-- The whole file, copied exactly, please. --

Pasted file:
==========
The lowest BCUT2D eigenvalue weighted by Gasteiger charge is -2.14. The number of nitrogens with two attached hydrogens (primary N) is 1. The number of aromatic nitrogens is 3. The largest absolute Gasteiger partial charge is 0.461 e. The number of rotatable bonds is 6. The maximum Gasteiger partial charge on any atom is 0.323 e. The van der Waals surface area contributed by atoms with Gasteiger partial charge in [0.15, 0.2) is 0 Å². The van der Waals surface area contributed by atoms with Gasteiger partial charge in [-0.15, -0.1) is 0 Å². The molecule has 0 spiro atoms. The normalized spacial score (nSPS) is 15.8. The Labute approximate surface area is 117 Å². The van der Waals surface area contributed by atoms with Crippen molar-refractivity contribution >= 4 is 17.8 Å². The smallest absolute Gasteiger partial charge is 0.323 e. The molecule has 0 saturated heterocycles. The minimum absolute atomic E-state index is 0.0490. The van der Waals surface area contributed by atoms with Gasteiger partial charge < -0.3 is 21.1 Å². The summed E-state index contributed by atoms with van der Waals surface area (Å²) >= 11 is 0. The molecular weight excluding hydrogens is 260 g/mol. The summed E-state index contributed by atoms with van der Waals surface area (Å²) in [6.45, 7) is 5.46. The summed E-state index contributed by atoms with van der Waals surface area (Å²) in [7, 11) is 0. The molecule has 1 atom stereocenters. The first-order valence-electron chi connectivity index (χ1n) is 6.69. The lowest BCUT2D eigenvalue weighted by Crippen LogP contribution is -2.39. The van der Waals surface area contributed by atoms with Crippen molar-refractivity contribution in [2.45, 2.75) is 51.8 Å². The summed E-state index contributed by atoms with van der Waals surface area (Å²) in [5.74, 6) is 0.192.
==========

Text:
The lowest BCUT2D eigenvalue weighted by Gasteiger charge is -2.14. The number of nitrogens with two attached hydrogens (primary N) is 1. The number of aromatic nitrogens is 3. The largest absolute Gasteiger partial charge is 0.461 e. The number of rotatable bonds is 6. The maximum Gasteiger partial charge on any atom is 0.323 e. The van der Waals surface area contributed by atoms with Gasteiger partial charge in [0.15, 0.2) is 0 Å². The van der Waals surface area contributed by atoms with Gasteiger partial charge in [-0.15, -0.1) is 0 Å². The molecule has 0 spiro atoms. The normalized spacial score (nSPS) is 15.8. The Labute approximate surface area is 117 Å². The van der Waals surface area contributed by atoms with Crippen molar-refractivity contribution >= 4 is 17.8 Å². The smallest absolute Gasteiger partial charge is 0.323 e. The molecule has 0 saturated heterocycles. The minimum absolute atomic E-state index is 0.0490. The van der Waals surface area contributed by atoms with Gasteiger partial charge < -0.3 is 21.1 Å². The summed E-state index contributed by atoms with van der Waals surface area (Å²) >= 11 is 0. The molecular weight excluding hydrogens is 260 g/mol. The summed E-state index contributed by atoms with van der Waals surface area (Å²) in [6.45, 7) is 5.46. The summed E-state index contributed by atoms with van der Waals surface area (Å²) in [7, 11) is 0. The molecule has 1 atom stereocenters. The first-order valence-electron chi connectivity index (χ1n) is 6.69. The lowest BCUT2D eigenvalue weighted by Crippen LogP contribution is -2.39. The van der Waals surface area contributed by atoms with Crippen molar-refractivity contribution in [2.45, 2.75) is 51.8 Å². The summed E-state index contributed by atoms with van der Waals surface area (Å²) in [5.74, 6) is 0.192.